Search:

Blu-Ray Pick of the Week: Snowden

The final week of the year features the release of "Snowden," a worthwhile effort from Joseph Gordon-Levitt and director Oliver Stone.

Traitor or Patriot? That’s usually the crux of the discussion surrounding former NSA contractor Edward Snowden. Most people know what he did, but aren’t aware of how he got to the point where he leaked classified government documents to the press that showed that the NSA is basically spying on everyone, all the time.

Director Oliver Stone’s “Snowden” attempts to answer that question by showing us the man behind the leak. Far from being some kind of malcontent cyber-hacker, we see how Snowden (Joseph Gordon-Levitt) is very patriotic and takes pride in serving his country.



We first meet Snowden in a Hong Kong hotel in 2013. He meets with documentary filmmaker Laura Poitras (Melissa Leo), columnist Glenn Greenwald (Zachary Quinto), and UK’s The Guardian intelligence reporter Ewen MacAskill (Tom Wilkinson) to tell his story. This is the kicking off point to flashbacks that show Snowden washing out of Army special forces due to broken legs, joining the intelligence community under the mentorship of Corbin O'Brian (Rhys Ifans) and Hank Forrester (Nicolas Cage), his time in the CIA and NSA, and his relationship with girlfriend Lindsay Mills (Shailene Woodley).

During these flashbacks, a picture starts to take shape. It’s one of a young man who wanted to serve his country. He believed in honor, duty, and loyalty above all things. In one scene after he first met Lindsay, the two walk amongst a group of anti-Bush protestors. She agrees with the protestors, but he doesn’t—what they’re doing seems un-patriotic to him.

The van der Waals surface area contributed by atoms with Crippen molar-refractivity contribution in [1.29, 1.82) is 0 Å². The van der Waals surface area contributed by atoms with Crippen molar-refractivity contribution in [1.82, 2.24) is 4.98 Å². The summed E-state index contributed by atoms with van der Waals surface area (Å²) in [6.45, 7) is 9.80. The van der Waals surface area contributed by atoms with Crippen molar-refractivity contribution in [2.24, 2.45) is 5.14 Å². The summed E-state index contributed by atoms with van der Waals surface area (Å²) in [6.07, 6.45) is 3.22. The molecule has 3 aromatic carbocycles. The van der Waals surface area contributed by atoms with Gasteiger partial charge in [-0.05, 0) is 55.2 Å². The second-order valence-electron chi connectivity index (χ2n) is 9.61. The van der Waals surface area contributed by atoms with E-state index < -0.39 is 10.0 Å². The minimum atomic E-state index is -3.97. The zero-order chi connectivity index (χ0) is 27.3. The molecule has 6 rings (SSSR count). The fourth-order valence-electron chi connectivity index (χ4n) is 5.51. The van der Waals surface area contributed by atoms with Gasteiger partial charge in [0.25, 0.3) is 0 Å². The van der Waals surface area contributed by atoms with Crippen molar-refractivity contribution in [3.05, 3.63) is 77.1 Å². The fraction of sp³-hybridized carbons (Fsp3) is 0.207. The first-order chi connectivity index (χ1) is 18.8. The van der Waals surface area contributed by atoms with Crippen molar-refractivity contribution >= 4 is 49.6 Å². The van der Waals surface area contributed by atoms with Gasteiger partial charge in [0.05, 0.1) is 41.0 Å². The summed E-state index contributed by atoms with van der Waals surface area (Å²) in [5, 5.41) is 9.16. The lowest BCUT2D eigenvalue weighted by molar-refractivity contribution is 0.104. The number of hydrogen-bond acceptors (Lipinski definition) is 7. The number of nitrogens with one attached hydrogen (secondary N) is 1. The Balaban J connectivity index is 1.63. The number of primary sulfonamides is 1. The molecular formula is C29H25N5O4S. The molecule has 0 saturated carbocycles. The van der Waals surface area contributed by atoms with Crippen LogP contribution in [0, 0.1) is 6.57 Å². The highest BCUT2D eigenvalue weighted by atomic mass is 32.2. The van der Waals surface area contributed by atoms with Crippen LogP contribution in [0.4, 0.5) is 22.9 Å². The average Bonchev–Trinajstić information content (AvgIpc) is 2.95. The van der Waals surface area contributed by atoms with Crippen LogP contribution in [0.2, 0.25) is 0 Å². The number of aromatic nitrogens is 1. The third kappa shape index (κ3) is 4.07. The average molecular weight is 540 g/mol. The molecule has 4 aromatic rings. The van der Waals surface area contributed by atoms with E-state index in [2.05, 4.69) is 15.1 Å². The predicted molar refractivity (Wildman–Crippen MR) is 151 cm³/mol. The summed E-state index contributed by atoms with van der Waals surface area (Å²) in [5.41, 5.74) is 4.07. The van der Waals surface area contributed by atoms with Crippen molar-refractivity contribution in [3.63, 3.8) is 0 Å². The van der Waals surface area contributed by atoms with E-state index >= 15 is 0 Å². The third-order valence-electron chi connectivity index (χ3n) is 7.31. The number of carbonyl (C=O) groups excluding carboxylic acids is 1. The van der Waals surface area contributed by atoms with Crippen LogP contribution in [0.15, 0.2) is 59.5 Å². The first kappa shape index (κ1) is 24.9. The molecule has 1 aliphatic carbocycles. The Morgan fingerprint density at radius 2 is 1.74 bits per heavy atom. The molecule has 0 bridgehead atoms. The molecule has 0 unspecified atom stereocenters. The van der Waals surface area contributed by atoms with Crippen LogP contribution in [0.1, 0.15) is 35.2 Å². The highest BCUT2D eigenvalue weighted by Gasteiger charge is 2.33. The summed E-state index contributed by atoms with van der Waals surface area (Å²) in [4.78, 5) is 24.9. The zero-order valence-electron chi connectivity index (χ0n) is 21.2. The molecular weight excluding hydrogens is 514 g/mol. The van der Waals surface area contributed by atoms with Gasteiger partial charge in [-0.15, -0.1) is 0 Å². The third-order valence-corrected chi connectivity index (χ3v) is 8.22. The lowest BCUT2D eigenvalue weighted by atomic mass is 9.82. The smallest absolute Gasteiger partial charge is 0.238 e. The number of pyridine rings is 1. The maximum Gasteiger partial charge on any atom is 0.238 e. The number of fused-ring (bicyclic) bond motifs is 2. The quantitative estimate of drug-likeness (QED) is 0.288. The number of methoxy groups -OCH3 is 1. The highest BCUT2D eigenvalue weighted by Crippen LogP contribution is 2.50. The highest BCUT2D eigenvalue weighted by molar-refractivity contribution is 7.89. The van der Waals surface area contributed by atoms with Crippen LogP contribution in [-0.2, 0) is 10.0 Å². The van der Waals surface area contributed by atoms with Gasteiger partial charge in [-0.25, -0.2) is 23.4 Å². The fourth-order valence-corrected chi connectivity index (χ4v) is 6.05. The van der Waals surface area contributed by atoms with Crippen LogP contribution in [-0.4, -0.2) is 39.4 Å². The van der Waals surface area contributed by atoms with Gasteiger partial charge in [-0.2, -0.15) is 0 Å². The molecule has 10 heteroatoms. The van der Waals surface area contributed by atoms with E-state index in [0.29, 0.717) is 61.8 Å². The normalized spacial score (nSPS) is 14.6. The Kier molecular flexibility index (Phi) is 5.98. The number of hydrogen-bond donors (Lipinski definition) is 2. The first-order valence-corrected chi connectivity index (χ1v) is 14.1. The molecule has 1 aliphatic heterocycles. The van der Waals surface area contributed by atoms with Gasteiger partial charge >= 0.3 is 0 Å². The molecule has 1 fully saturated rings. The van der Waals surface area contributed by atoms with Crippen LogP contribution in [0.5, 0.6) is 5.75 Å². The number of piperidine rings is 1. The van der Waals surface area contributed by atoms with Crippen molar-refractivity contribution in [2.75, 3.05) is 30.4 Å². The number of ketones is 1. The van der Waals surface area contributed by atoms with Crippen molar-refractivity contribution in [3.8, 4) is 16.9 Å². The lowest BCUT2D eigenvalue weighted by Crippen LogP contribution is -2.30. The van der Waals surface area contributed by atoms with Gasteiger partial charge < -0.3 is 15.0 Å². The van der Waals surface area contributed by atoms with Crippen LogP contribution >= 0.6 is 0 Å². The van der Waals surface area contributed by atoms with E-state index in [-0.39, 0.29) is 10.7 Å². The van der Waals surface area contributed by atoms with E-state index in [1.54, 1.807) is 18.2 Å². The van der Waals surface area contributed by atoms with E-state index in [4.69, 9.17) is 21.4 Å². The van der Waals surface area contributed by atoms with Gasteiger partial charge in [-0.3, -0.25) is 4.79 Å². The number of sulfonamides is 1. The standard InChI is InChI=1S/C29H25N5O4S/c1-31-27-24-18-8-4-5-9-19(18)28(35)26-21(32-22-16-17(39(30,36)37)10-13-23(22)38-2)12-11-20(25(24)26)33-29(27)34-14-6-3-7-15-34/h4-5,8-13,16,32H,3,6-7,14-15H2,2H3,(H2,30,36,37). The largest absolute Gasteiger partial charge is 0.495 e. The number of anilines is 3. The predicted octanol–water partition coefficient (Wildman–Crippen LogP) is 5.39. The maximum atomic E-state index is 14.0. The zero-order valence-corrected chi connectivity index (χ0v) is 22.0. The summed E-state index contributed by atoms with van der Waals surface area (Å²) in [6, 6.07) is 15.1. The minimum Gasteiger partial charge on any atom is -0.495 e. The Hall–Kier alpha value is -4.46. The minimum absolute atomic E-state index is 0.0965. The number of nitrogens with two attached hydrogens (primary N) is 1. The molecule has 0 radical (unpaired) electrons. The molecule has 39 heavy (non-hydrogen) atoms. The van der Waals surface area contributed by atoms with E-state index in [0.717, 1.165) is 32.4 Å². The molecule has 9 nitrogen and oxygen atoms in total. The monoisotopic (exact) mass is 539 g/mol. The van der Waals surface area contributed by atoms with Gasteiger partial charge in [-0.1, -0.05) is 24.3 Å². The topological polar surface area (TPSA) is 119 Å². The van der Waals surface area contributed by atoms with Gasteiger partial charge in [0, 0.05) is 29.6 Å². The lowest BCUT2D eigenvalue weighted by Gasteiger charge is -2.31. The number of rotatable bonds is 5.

Then things start to happen. One incident in particular involving a shady CIA agent in Geneva (Timothy Olyphant) really rubs Snowden the wrong way, and he resigns soon after. From there, he gets deeper into intelligence and learns about government programs to watch everyone around the clock. He starts putting masking tape over the camera in his computer because he knows that those can be activated to spy on a room.


Over the course of “Snowden,” we see him go from patriotic to paranoid, then back to patriotic again. However, by the time he arrives back to patriotic, his views on the United States and what it’s doing have changed. Therefore, his views on what it means to be a patriot have changed. He’s no longer content to go along with the government while the privacy rights of millions of citizens are violated. Snowden knows the trouble he’ll get into for revealing government secrets, but his sense of duty to country has shifted from protecting its government to protecting its people—where it belongs—and he knows exposing this corrupt program is the right thing to do.

Oliver Stone is a great director for this story because he and Snowden are like peas in a pod. Both served their country (Stone in Vietnam) and both consider themselves patriots not because they go along with the status quo, but because they challenge it. The reason they challenge it is not to be rabble rousers or create trouble, but to get to the truth, and from that truth there will be, like the Pledge of Allegiance says, justice for all.

I can back this all up with quotes by everyone from Benjamin Franklin (“It is the first responsibility of every citizen to question authority”) to John F. Kennedy ("The very word 'secrecy' is repugnant in a free and open society"), but there’s no need. “Snowden” makes a powerful, patriotic statement all on its own. Buy it on Amazon: Snowden (Blu-ray + DVD + Digital HD).

More New Releases: “When the Bough Breaks,” about a surrogate mother who becomes obsessed with the soon-to-be father, starring Morris Chestnut and Regina Hall; “Dog Eat Dog,” about three former convicts who must adapt to civilian life under the looming shadow of California's "three strikes" law, starring Nicolas Cage, Willem Dafoe, and Christopher Matthew Cook; “In a Valley of Violence,” western revenge story starring Ethan Hawke and John Travolta; and “American Honey,” coming of age road movie about a teenage girl named Star who joins a traveling magazine sales crew, starring Sasha Lane and Shia LaBeouf.

Andrew Hudak is a lifelong film lover. His column on Blu-Ray new releases appears every Tuesday. He lives in Connecticut.

Cron Job Starts